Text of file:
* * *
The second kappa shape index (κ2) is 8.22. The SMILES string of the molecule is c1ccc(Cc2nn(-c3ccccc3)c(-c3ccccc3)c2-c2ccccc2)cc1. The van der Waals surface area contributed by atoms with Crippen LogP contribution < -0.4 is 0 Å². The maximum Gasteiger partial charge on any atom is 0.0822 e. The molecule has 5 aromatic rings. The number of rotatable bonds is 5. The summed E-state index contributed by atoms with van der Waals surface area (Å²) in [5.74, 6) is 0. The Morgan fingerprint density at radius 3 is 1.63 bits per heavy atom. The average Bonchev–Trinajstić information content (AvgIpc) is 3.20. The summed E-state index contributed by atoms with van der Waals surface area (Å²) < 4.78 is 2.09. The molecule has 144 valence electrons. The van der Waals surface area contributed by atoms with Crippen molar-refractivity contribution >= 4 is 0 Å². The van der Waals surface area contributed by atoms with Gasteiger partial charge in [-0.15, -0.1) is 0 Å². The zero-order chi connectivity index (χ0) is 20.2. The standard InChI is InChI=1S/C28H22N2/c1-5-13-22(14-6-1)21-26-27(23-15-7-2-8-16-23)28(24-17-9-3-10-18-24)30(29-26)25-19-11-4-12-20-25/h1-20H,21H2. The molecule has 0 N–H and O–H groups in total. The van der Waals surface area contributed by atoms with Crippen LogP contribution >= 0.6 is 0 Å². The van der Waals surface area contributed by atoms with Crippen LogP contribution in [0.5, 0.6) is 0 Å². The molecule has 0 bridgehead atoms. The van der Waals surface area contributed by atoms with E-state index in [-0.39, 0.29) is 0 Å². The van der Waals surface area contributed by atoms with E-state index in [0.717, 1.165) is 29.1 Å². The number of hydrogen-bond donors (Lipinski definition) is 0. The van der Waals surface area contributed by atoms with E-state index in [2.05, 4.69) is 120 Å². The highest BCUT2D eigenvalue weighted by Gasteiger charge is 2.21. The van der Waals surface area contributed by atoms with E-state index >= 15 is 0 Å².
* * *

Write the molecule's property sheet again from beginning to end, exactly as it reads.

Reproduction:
The second kappa shape index (κ2) is 8.22. The SMILES string of the molecule is c1ccc(Cc2nn(-c3ccccc3)c(-c3ccccc3)c2-c2ccccc2)cc1. The van der Waals surface area contributed by atoms with Crippen LogP contribution < -0.4 is 0 Å². The maximum Gasteiger partial charge on any atom is 0.0822 e. The molecule has 5 aromatic rings. The number of rotatable bonds is 5. The summed E-state index contributed by atoms with van der Waals surface area (Å²) in [5.74, 6) is 0. The Morgan fingerprint density at radius 3 is 1.63 bits per heavy atom. The average Bonchev–Trinajstić information content (AvgIpc) is 3.20. The summed E-state index contributed by atoms with van der Waals surface area (Å²) < 4.78 is 2.09. The molecule has 144 valence electrons. The van der Waals surface area contributed by atoms with Crippen molar-refractivity contribution >= 4 is 0 Å². The van der Waals surface area contributed by atoms with Gasteiger partial charge in [-0.15, -0.1) is 0 Å². The zero-order chi connectivity index (χ0) is 20.2. The standard InChI is InChI=1S/C28H22N2/c1-5-13-22(14-6-1)21-26-27(23-15-7-2-8-16-23)28(24-17-9-3-10-18-24)30(29-26)25-19-11-4-12-20-25/h1-20H,21H2. The molecule has 0 N–H and O–H groups in total. The van der Waals surface area contributed by atoms with Crippen LogP contribution >= 0.6 is 0 Å². The van der Waals surface area contributed by atoms with Crippen LogP contribution in [0.5, 0.6) is 0 Å². The molecule has 0 bridgehead atoms. The van der Waals surface area contributed by atoms with E-state index in [-0.39, 0.29) is 0 Å². The van der Waals surface area contributed by atoms with E-state index in [0.717, 1.165) is 29.1 Å². The number of hydrogen-bond donors (Lipinski definition) is 0. The van der Waals surface area contributed by atoms with E-state index in [2.05, 4.69) is 120 Å². The highest BCUT2D eigenvalue weighted by Gasteiger charge is 2.21. The van der Waals surface area contributed by atoms with E-state index >= 15 is 0 Å².